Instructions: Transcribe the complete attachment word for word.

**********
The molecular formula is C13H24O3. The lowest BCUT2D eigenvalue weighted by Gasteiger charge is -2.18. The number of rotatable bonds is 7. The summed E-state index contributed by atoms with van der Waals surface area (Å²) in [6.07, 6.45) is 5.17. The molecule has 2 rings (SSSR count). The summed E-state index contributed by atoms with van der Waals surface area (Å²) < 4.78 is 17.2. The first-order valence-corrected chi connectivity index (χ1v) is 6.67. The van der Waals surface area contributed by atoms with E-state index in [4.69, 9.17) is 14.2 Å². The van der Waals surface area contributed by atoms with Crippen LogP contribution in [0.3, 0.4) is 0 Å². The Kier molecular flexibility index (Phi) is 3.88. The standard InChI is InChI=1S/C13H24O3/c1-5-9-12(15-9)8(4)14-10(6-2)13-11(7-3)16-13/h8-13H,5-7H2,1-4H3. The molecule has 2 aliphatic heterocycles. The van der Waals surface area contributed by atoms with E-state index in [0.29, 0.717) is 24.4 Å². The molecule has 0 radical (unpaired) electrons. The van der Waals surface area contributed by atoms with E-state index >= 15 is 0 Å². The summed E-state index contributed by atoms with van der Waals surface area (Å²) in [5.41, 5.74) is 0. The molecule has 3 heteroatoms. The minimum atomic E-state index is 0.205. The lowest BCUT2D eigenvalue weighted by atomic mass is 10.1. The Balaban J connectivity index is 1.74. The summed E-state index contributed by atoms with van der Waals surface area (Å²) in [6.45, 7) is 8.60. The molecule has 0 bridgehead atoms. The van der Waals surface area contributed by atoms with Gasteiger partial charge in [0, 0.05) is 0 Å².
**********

The molecular formula is C13H24O3. The lowest BCUT2D eigenvalue weighted by Gasteiger charge is -2.18. The number of rotatable bonds is 7. The summed E-state index contributed by atoms with van der Waals surface area (Å²) in [6.07, 6.45) is 5.17. The molecule has 2 rings (SSSR count). The summed E-state index contributed by atoms with van der Waals surface area (Å²) < 4.78 is 17.2. The first-order valence-corrected chi connectivity index (χ1v) is 6.67. The van der Waals surface area contributed by atoms with E-state index in [4.69, 9.17) is 14.2 Å². The van der Waals surface area contributed by atoms with Crippen LogP contribution in [0.3, 0.4) is 0 Å². The Kier molecular flexibility index (Phi) is 3.88. The standard InChI is InChI=1S/C13H24O3/c1-5-9-12(15-9)8(4)14-10(6-2)13-11(7-3)16-13/h8-13H,5-7H2,1-4H3. The molecule has 2 aliphatic heterocycles. The van der Waals surface area contributed by atoms with E-state index in [0.29, 0.717) is 24.4 Å². The molecule has 0 radical (unpaired) electrons. The van der Waals surface area contributed by atoms with E-state index >= 15 is 0 Å². The summed E-state index contributed by atoms with van der Waals surface area (Å²) in [5.41, 5.74) is 0. The molecule has 3 heteroatoms. The minimum atomic E-state index is 0.205. The lowest BCUT2D eigenvalue weighted by atomic mass is 10.1. The Balaban J connectivity index is 1.74. The summed E-state index contributed by atoms with van der Waals surface area (Å²) in [6.45, 7) is 8.60. The molecule has 0 bridgehead atoms. The van der Waals surface area contributed by atoms with Gasteiger partial charge in [0, 0.05) is 0 Å².